In 1992, Anne Bogart launched SITI Company with her production of Charles L. Mee’s Orestes, so it seems fitting that as part of the company’s 15th anniversary season, she’s directing the New York premiere of the playwright’s Hotel Cassiopeia at the Brooklyn Academy of Music, which will play October 9-13. As part of its run at BAM, the Obie Award-winning company will hold a special anniversary benefit on October 11, which will include dinner and an after-party.
Hotel Cassiopeia is inspired by the art and life of Joseph Cornell, an American sculptor who is known for creating three-dimensional collages, many of which are framed by boxes. “The magic is not so much the objects he uses to create a box, it is how they are arranged,” says Bogart. “The relationship between color and shape, the distance between objects, and the fragility of what he chooses all cast a spell.” Although Cornell appears as a character in Hotel Cassiopeia and elements from his life are also incorporated, the director is quick to point out that this is not a biographical portrait. “The experience is much more like a dream. It’s an access into the imagination of Cornell.”
Mee, who is having quite a busy season as the Signature Theatre’s playwright-in-residence, wrote the piece specifically for SITI Company, of which he is a company member. “He knows how we work and imagines what we might do with what he might suggest,” says Bogart. “He likes to challenge us. Chuck is the equivalent of what Heiner Muller was in Germany in terms of how he works in the aesthetics of sampling. He’s not afraid of writing viciously, and yet he is one of the warmest, sweetest human beings on the planet.”
The play is the second in a quartet of plays by Mee that explore the creative spirit in the lives and works of American artists. (The first, bobrauschenbergamerica, was also seen at BAM.) Fortunately, Bogart shares Mee’s fascination with such iconic figures. “A lot of my work is about examining American culture and particular Americans,” she states. “In a way, I eat them, learn from them, and become them. The culture we live in draws me towards these characters.”
Hotel Cassiopeia premiered at the 2006 Humana Festival, and has subsequently performed in Chicago and Arizona. “Each time we revisit it, we look at it from a new perspective,” says the director. “We are constantly making adjustments based on things we learned the last time we did it. It’s one of the great things about having a company.”
SITI was co-founded by Bogart and Japanese director Tadashi Suzuki. “He just showed up and said he’d help me,” she states. “I sort of thought he was a fairy godfather and didn’t quite believe him. All I was thinking at the time was, ‘Japanese money, great.’ He helped get it started, but then four years later he was given many different theaters in Japan which kept him very busy. But I now had this company, which very quickly became the center of my life.”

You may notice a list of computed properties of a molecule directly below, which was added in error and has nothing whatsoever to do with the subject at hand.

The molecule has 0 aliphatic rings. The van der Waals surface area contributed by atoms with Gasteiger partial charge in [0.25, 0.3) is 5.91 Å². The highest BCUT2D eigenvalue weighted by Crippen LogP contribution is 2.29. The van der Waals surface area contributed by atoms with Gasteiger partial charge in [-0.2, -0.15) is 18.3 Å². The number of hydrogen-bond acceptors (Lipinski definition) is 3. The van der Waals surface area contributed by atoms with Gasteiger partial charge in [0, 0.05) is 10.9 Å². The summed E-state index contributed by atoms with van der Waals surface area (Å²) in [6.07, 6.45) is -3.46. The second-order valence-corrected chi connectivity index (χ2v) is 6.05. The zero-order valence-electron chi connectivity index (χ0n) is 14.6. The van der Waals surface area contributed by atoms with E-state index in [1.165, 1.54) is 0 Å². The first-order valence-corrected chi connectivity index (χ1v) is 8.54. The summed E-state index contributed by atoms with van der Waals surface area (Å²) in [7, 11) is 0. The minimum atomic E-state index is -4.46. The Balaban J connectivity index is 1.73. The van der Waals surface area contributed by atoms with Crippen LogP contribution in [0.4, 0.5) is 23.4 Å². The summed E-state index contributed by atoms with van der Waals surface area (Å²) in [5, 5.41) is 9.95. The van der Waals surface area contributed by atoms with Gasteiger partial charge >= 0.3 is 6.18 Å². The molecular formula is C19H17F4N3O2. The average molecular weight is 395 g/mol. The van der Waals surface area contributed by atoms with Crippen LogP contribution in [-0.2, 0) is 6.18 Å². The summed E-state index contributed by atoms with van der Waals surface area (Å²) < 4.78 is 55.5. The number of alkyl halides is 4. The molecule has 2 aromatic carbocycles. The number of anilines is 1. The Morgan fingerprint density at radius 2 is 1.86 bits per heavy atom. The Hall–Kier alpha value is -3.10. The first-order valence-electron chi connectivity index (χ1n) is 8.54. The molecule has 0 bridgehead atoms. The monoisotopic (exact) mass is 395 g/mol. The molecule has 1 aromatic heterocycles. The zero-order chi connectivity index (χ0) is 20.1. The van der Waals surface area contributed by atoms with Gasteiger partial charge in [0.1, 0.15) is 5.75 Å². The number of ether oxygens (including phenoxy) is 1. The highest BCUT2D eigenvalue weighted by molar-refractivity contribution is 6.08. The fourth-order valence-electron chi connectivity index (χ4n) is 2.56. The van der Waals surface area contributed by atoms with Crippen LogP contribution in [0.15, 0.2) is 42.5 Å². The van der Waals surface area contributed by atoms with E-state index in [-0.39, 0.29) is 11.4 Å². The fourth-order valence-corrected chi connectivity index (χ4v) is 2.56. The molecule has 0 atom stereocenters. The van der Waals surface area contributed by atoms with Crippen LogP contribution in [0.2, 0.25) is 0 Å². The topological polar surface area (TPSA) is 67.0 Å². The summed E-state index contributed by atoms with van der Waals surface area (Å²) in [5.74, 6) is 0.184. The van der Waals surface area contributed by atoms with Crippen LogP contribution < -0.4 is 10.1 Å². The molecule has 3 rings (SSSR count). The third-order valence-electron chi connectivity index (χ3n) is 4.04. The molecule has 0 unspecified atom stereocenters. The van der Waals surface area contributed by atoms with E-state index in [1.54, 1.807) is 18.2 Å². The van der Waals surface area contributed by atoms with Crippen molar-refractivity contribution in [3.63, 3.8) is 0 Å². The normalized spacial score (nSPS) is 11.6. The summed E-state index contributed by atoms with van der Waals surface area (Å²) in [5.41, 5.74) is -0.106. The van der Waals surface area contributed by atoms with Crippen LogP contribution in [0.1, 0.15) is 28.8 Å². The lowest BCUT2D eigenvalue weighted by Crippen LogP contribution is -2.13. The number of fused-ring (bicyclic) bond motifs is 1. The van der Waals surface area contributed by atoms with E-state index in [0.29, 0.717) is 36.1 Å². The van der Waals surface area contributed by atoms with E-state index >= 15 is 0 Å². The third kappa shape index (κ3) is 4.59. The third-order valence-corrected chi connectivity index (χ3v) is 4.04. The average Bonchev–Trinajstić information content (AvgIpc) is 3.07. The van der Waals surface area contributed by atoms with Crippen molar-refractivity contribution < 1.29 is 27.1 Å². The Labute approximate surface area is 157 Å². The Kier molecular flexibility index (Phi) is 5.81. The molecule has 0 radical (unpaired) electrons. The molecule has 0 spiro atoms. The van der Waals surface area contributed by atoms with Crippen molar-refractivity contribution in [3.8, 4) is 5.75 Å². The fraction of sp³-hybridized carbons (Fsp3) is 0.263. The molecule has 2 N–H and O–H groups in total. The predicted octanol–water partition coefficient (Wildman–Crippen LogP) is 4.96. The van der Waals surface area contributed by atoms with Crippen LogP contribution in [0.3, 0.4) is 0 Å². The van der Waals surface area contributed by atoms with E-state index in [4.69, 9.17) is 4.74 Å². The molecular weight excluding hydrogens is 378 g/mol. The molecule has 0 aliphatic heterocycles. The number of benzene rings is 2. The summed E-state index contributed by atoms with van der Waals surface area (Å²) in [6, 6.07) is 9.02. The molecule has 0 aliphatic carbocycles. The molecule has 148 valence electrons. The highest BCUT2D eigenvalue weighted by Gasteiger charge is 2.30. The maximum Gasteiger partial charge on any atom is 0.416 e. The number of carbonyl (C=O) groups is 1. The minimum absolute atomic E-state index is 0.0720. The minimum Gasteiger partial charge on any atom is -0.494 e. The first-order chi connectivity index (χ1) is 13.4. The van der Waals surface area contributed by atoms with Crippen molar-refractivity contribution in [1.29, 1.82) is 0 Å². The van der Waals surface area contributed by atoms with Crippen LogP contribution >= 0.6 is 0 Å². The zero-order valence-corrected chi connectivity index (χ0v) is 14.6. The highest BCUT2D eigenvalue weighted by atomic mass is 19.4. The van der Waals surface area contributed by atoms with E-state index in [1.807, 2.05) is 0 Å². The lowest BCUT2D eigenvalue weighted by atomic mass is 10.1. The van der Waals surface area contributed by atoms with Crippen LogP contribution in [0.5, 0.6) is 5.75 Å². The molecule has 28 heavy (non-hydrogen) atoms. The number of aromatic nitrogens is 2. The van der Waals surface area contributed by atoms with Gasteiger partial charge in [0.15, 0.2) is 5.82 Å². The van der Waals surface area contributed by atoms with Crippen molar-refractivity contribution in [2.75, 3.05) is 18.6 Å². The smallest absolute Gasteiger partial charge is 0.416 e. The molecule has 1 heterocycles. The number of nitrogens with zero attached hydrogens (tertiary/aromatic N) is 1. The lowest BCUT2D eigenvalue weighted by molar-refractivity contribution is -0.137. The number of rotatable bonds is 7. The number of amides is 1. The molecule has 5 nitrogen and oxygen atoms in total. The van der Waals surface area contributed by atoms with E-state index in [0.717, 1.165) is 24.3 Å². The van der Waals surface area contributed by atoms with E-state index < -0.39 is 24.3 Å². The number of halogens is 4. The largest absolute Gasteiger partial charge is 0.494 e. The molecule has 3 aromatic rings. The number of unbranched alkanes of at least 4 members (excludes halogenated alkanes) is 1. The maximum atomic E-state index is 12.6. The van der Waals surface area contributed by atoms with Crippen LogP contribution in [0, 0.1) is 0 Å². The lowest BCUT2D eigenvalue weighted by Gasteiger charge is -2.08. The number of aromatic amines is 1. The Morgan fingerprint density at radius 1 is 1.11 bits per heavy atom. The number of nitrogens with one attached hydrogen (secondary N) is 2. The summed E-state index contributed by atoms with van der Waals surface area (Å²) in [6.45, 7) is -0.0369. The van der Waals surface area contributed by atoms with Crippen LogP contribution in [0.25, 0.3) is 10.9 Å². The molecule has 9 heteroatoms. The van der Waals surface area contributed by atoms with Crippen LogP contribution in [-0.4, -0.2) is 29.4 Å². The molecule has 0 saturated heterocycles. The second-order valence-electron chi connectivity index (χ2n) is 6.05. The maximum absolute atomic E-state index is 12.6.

The company combines two kinds of training, the Suzuki Method and Viewpoints. “Early on, the actors decided that what made you a company member is that you do both,” says Bogart. The Suzuki Method is a rigorous physical discipline that draws from traditional Japanese and Greek theater forms, martial arts, and even ballet. Viewpoints, on the other hand, is an improvisational technique that grew out of post-modern dance. “When I first started the company, I had no idea what a potent mix they would be,” says Bogart. “It’s like when you put chemicals together and you don’t know what it’s going to create. The strictness of the Suzuki training and openness of Viewpoints develops in an actor the notion of rigor and ease at the same time.”
SITI will continue its season with the development of a new play, Who Do You Think You Are, about the human brain. “We’ve spent two years studying neuroscience and are devising this piece together,” says Bogart. “As the years go by, I’ve realized that what we’re doing is something I could not have done without people I’ve worked with for years,” she adds. “The life experience, the shared aesthetics, and the shared ethics cannot be replaced by a pickup group of actors. They spur me on to think wider, to feel and see differently, and to explore things that we haven’t explored before.”